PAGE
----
To the casual observer there seems to be a multitude of small art galleries dotting Reykjavík’s interior. However, exhibition space in the downtown area is still limited for those looking to showcase work. Harbinger Project Space opened its doors two years ago, on what co-founder Steinunn Önnudóttir credits as a whim. And, although it was originally conceived as a space to present foreign and local work equally, the pressure to provide an inventive haven for Icelandic artists appears immutable. Despite this, Steinunn has worked hard at bringing in foreign artists: Harbinger’s current show is by the Swedish/Indian artist Chandra Sen. ‘Find Home’, the gallery’s first-ever painting exhibition, runs until June 11 and emphasizes Chandra’s talents as a colourist. The exhibition features a book of drawings and eleven tempera paintings, on either canvas or medium-density fiberboards. Although the dimensions of Chandra’s pieces vary greatly, the size of her paintings is usually inversely proportional to the scale of her subjects. “Chandra manages to display the vastness of her subjects in tiny paintings much better than had they been huge,” Steinunn says. “So she’s playing with scale in an intriguing way.”
What’s in a name?
A name did not spring fully formed into the creator’s mind when constructing the project space. Rather, Steinunn went through more of a process of elimination than a creative development to find a suitable title. She decided against the traditional path of naming galleries after founders. But the less formal practice of using onomatopoeias or humorous redundancies as placards didn’t appeal to here either. She finally settled on Harbinger after what she calls a “desperate Google chase.” In spite of this, there is method to the seeming randomness. Steinunn counted off several of the name’s attributes. It’s a word that is not instantaneously recognizable even to those who claim English as their native language. Because of this enigmatic quality the true meaning of the word can be adapted or ignored. Nevertheless, Steinunn is happy with the term’s actual definition and welcomes the connotations it brings. “Harbinger relates to the harbor, or a temporary shelter, which was the intent with setting up the space,” Steinunn says. “Its archaic meaning is a bit related to the avant-garde—the harbinger is the front-runner who goes ahead to provide lodgings for the ones who are coming.”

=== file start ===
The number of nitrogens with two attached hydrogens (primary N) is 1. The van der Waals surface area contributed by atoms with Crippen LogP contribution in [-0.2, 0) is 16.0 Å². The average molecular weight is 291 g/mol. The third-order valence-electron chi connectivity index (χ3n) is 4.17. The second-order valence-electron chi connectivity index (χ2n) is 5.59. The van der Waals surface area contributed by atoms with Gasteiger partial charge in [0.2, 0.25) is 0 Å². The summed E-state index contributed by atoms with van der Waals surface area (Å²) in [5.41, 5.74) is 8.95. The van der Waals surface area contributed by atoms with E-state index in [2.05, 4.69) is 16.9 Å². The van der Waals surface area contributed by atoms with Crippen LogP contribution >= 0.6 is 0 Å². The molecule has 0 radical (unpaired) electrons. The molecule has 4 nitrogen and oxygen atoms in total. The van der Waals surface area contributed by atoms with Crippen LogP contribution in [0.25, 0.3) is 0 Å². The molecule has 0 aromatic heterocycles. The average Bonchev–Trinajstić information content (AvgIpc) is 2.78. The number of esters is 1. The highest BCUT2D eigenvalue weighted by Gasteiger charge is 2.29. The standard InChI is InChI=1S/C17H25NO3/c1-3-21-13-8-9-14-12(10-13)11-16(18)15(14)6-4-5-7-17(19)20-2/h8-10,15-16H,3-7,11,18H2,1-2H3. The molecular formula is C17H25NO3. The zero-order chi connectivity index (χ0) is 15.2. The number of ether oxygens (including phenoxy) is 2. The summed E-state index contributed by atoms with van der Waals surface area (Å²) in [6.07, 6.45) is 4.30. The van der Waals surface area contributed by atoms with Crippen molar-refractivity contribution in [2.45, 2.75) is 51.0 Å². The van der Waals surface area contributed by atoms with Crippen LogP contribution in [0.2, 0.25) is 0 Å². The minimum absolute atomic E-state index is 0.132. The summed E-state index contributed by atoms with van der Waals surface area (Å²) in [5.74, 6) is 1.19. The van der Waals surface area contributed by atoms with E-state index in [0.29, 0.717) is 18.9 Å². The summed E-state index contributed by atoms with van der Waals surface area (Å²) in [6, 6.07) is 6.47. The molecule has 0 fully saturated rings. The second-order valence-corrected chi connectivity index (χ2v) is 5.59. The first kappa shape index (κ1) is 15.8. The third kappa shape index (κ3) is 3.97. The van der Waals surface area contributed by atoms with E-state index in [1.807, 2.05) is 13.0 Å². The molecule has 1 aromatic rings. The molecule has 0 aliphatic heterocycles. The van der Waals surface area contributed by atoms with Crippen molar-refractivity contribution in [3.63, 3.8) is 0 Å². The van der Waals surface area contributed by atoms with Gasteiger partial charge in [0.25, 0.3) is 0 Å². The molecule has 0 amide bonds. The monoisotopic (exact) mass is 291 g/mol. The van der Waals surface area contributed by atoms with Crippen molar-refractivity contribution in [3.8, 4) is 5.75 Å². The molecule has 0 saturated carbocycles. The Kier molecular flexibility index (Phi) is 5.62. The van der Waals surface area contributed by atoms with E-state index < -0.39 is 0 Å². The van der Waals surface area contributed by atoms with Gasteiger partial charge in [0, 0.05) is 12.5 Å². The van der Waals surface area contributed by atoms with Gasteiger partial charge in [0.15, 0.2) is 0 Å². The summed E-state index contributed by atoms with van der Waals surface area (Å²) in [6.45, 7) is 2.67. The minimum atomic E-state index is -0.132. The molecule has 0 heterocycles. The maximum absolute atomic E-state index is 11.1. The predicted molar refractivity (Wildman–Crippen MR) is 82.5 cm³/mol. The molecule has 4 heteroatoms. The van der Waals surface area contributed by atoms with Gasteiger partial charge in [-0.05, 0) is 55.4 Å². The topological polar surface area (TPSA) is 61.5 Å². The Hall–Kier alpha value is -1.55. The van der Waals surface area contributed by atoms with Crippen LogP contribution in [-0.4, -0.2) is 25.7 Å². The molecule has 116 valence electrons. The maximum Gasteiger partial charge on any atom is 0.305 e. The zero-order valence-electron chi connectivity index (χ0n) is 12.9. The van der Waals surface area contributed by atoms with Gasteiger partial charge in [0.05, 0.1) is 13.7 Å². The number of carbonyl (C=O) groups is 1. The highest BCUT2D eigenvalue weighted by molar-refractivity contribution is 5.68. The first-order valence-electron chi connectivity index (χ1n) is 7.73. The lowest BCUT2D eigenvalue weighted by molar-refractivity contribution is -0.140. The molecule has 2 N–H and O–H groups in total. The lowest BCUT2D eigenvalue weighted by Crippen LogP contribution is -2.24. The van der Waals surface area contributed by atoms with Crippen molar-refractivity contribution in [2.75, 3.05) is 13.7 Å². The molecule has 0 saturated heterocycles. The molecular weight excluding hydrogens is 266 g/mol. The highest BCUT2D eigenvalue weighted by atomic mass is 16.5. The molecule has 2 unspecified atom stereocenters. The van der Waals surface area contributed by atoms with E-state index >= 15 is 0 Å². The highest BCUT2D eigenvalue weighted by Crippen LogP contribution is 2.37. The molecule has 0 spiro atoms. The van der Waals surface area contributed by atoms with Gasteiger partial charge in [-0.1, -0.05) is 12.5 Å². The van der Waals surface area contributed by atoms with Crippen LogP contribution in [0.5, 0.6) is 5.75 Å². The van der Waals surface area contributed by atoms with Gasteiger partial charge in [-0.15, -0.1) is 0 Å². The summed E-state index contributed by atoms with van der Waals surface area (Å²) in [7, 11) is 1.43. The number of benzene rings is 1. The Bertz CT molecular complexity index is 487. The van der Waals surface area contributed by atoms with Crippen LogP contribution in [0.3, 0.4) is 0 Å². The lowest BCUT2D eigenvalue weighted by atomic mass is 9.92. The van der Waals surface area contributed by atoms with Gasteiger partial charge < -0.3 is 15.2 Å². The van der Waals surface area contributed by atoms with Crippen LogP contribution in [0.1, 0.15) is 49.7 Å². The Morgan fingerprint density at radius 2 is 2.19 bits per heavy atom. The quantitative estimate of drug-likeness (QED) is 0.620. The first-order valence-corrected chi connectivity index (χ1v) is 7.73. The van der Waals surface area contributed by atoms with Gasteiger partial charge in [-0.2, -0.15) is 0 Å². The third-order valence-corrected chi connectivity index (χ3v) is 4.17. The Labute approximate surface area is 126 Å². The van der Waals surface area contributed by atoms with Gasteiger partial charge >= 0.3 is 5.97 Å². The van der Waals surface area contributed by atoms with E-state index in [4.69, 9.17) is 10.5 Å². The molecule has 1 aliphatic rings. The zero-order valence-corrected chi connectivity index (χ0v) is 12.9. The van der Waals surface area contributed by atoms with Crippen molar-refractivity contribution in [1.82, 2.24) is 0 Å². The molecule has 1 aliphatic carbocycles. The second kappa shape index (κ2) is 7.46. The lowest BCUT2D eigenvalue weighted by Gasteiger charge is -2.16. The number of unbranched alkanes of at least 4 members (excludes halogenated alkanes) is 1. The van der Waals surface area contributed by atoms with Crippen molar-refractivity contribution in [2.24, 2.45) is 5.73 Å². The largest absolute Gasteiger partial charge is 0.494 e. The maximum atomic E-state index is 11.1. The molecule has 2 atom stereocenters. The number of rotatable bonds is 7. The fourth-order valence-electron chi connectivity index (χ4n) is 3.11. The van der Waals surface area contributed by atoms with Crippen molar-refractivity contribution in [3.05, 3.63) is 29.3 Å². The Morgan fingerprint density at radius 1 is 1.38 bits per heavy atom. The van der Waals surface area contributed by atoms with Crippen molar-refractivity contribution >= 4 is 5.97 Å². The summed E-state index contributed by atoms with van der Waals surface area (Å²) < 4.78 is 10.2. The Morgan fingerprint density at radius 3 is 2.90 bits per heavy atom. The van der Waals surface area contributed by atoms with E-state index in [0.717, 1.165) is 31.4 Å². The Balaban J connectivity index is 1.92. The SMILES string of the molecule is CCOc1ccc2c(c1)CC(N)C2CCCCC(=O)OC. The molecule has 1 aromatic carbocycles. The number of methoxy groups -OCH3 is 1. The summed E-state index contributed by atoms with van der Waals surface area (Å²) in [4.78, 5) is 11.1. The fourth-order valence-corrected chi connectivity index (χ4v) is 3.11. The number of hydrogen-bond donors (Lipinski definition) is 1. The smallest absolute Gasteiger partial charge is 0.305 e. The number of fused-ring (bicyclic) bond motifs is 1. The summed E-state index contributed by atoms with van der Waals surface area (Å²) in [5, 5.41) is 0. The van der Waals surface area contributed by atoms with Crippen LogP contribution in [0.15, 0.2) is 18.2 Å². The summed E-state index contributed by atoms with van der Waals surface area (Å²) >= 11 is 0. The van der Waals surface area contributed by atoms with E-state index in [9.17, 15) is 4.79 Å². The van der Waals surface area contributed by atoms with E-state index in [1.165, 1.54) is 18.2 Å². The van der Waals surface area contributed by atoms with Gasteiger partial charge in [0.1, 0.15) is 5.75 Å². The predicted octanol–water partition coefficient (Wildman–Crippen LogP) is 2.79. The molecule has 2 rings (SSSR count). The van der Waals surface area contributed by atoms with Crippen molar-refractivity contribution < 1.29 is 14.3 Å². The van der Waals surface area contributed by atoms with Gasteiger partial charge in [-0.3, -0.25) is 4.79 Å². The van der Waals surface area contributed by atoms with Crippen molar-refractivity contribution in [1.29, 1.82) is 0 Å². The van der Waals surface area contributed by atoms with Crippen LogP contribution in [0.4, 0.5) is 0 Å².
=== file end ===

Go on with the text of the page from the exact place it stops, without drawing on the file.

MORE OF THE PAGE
Keep keeping on
Steinunn has several goals for Harbinger, not least of which is fostering a greater artistic community. “Being an artist is a little narcissistic,” Steinunn says. “It’s putting your own need for expression above society’s most easily recognisable needs for useful subjects.” She’s quick to clarify that art has intrinsic value, to be sure, but that much of the time individuals are interested in themselves as artists first and foremost, and their ascension in the art world. Collaboration and community often play second fiddle. “I think it would be relieving for each individual artist to be able to shift that focus,” she says, “and I would love to see the art that could come out of it.”
Harbinger is open Thursday, Friday and Saturday from 14:00 – 17:00 and by appointment.
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